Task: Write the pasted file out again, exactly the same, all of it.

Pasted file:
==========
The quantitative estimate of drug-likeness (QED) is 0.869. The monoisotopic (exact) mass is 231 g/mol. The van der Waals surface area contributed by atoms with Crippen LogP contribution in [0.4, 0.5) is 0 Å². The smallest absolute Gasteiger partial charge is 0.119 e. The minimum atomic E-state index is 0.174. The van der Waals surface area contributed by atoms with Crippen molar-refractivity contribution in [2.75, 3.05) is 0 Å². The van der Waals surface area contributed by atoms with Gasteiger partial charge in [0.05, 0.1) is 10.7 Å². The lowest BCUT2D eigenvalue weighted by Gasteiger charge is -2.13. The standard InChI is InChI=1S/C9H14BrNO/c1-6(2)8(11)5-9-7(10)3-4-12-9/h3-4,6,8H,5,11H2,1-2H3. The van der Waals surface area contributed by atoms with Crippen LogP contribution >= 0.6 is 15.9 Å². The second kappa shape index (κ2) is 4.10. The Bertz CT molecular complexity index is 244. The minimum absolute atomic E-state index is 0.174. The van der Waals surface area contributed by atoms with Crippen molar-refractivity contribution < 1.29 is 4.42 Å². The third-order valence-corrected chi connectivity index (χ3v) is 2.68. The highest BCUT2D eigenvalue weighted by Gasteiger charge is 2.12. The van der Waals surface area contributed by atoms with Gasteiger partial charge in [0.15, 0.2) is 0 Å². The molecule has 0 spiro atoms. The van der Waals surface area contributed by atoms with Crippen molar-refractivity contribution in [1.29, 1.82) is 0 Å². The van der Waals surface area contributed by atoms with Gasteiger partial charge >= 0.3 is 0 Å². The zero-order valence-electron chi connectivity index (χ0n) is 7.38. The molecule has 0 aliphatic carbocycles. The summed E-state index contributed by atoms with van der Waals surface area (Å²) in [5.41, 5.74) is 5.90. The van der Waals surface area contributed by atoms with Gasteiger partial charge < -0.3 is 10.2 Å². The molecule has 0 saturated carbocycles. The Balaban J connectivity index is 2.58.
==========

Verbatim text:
The quantitative estimate of drug-likeness (QED) is 0.869. The monoisotopic (exact) mass is 231 g/mol. The van der Waals surface area contributed by atoms with Crippen LogP contribution in [0.4, 0.5) is 0 Å². The smallest absolute Gasteiger partial charge is 0.119 e. The minimum atomic E-state index is 0.174. The van der Waals surface area contributed by atoms with Crippen molar-refractivity contribution in [2.75, 3.05) is 0 Å². The van der Waals surface area contributed by atoms with Gasteiger partial charge in [0.05, 0.1) is 10.7 Å². The lowest BCUT2D eigenvalue weighted by Gasteiger charge is -2.13. The standard InChI is InChI=1S/C9H14BrNO/c1-6(2)8(11)5-9-7(10)3-4-12-9/h3-4,6,8H,5,11H2,1-2H3. The van der Waals surface area contributed by atoms with Crippen LogP contribution >= 0.6 is 15.9 Å². The second kappa shape index (κ2) is 4.10. The Bertz CT molecular complexity index is 244. The minimum absolute atomic E-state index is 0.174. The van der Waals surface area contributed by atoms with Crippen molar-refractivity contribution < 1.29 is 4.42 Å². The third-order valence-corrected chi connectivity index (χ3v) is 2.68. The highest BCUT2D eigenvalue weighted by Gasteiger charge is 2.12. The van der Waals surface area contributed by atoms with Gasteiger partial charge in [0.15, 0.2) is 0 Å². The molecule has 0 spiro atoms. The van der Waals surface area contributed by atoms with Crippen molar-refractivity contribution in [1.29, 1.82) is 0 Å². The van der Waals surface area contributed by atoms with Gasteiger partial charge >= 0.3 is 0 Å². The zero-order valence-electron chi connectivity index (χ0n) is 7.38. The molecule has 0 aliphatic carbocycles. The summed E-state index contributed by atoms with van der Waals surface area (Å²) in [5.41, 5.74) is 5.90. The van der Waals surface area contributed by atoms with Gasteiger partial charge < -0.3 is 10.2 Å². The molecule has 0 saturated carbocycles. The Balaban J connectivity index is 2.58.